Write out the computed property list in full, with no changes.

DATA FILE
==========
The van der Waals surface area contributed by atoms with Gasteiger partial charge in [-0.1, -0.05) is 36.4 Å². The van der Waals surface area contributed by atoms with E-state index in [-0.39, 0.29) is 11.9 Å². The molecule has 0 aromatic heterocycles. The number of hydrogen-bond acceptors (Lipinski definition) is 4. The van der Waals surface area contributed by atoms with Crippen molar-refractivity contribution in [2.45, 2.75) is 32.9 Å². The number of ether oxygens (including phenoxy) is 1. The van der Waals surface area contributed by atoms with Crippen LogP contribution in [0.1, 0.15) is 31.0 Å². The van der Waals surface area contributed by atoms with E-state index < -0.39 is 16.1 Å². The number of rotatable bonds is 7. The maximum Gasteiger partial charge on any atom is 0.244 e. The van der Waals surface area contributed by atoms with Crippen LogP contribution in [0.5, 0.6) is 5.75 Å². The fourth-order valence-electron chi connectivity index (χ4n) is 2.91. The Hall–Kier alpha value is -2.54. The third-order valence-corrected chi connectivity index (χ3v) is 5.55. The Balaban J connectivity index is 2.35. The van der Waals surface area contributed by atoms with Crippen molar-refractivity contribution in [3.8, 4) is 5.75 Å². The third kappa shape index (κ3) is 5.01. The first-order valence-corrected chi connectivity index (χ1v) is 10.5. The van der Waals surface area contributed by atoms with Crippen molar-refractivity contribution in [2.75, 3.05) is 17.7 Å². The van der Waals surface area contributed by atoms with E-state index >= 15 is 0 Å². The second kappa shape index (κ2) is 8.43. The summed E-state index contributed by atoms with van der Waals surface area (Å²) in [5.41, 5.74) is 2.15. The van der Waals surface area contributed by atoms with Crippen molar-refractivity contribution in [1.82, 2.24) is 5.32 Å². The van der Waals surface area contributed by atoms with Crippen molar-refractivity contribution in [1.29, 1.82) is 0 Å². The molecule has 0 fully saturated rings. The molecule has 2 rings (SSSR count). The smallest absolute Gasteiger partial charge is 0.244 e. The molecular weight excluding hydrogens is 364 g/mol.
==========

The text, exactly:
The van der Waals surface area contributed by atoms with Gasteiger partial charge in [-0.1, -0.05) is 36.4 Å². The van der Waals surface area contributed by atoms with E-state index in [-0.39, 0.29) is 11.9 Å². The molecule has 0 aromatic heterocycles. The number of hydrogen-bond acceptors (Lipinski definition) is 4. The van der Waals surface area contributed by atoms with Crippen molar-refractivity contribution in [2.45, 2.75) is 32.9 Å². The number of ether oxygens (including phenoxy) is 1. The van der Waals surface area contributed by atoms with Crippen LogP contribution in [0.1, 0.15) is 31.0 Å². The van der Waals surface area contributed by atoms with E-state index < -0.39 is 16.1 Å². The number of rotatable bonds is 7. The maximum Gasteiger partial charge on any atom is 0.244 e. The van der Waals surface area contributed by atoms with Crippen LogP contribution in [0.5, 0.6) is 5.75 Å². The fourth-order valence-electron chi connectivity index (χ4n) is 2.91. The Hall–Kier alpha value is -2.54. The third-order valence-corrected chi connectivity index (χ3v) is 5.55. The Balaban J connectivity index is 2.35. The van der Waals surface area contributed by atoms with Crippen molar-refractivity contribution in [3.8, 4) is 5.75 Å². The third kappa shape index (κ3) is 5.01. The first-order valence-corrected chi connectivity index (χ1v) is 10.5. The van der Waals surface area contributed by atoms with Crippen molar-refractivity contribution in [2.75, 3.05) is 17.7 Å². The van der Waals surface area contributed by atoms with E-state index >= 15 is 0 Å². The second kappa shape index (κ2) is 8.43. The summed E-state index contributed by atoms with van der Waals surface area (Å²) in [5.41, 5.74) is 2.15. The van der Waals surface area contributed by atoms with Crippen molar-refractivity contribution in [1.82, 2.24) is 5.32 Å². The van der Waals surface area contributed by atoms with Crippen molar-refractivity contribution in [1.29, 1.82) is 0 Å². The molecule has 0 fully saturated rings. The molecule has 2 rings (SSSR count). The smallest absolute Gasteiger partial charge is 0.244 e. The molecular weight excluding hydrogens is 364 g/mol.